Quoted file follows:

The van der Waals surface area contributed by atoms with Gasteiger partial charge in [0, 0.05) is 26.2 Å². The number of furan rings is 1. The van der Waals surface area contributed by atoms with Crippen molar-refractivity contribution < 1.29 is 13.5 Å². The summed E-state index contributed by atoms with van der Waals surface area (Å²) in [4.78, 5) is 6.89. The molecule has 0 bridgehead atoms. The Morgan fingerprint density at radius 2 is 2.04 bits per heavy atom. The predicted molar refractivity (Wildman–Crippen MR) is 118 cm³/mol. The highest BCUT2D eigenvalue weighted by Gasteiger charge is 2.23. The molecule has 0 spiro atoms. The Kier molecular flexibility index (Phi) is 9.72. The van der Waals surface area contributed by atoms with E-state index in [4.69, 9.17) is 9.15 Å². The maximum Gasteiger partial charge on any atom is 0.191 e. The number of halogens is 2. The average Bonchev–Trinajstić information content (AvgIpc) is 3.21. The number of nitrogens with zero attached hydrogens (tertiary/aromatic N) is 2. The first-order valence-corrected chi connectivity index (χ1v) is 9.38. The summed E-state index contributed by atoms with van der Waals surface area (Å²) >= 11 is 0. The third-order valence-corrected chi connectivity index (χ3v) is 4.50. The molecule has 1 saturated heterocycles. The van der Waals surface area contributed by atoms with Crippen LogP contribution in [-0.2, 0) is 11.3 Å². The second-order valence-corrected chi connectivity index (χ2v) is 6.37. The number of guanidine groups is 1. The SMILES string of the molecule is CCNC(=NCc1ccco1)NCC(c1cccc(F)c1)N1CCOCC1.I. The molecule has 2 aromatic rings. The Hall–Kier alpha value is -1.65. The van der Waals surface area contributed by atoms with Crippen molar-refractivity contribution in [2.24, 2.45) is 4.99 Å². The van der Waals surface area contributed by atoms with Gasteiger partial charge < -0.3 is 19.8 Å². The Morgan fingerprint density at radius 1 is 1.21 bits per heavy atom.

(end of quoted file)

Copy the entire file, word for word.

The van der Waals surface area contributed by atoms with Gasteiger partial charge in [0, 0.05) is 26.2 Å². The number of furan rings is 1. The van der Waals surface area contributed by atoms with Crippen molar-refractivity contribution < 1.29 is 13.5 Å². The summed E-state index contributed by atoms with van der Waals surface area (Å²) in [4.78, 5) is 6.89. The molecule has 0 bridgehead atoms. The Morgan fingerprint density at radius 2 is 2.04 bits per heavy atom. The predicted molar refractivity (Wildman–Crippen MR) is 118 cm³/mol. The highest BCUT2D eigenvalue weighted by Gasteiger charge is 2.23. The molecule has 0 spiro atoms. The Kier molecular flexibility index (Phi) is 9.72. The van der Waals surface area contributed by atoms with E-state index in [4.69, 9.17) is 9.15 Å². The maximum Gasteiger partial charge on any atom is 0.191 e. The number of halogens is 2. The average Bonchev–Trinajstić information content (AvgIpc) is 3.21. The number of nitrogens with zero attached hydrogens (tertiary/aromatic N) is 2. The first-order valence-corrected chi connectivity index (χ1v) is 9.38. The summed E-state index contributed by atoms with van der Waals surface area (Å²) >= 11 is 0. The third-order valence-corrected chi connectivity index (χ3v) is 4.50. The molecule has 1 saturated heterocycles. The van der Waals surface area contributed by atoms with Crippen LogP contribution in [-0.2, 0) is 11.3 Å². The second-order valence-corrected chi connectivity index (χ2v) is 6.37. The number of guanidine groups is 1. The SMILES string of the molecule is CCNC(=NCc1ccco1)NCC(c1cccc(F)c1)N1CCOCC1.I. The molecule has 2 aromatic rings. The Hall–Kier alpha value is -1.65. The van der Waals surface area contributed by atoms with Crippen molar-refractivity contribution in [2.24, 2.45) is 4.99 Å². The van der Waals surface area contributed by atoms with Gasteiger partial charge < -0.3 is 19.8 Å². The Morgan fingerprint density at radius 1 is 1.21 bits per heavy atom.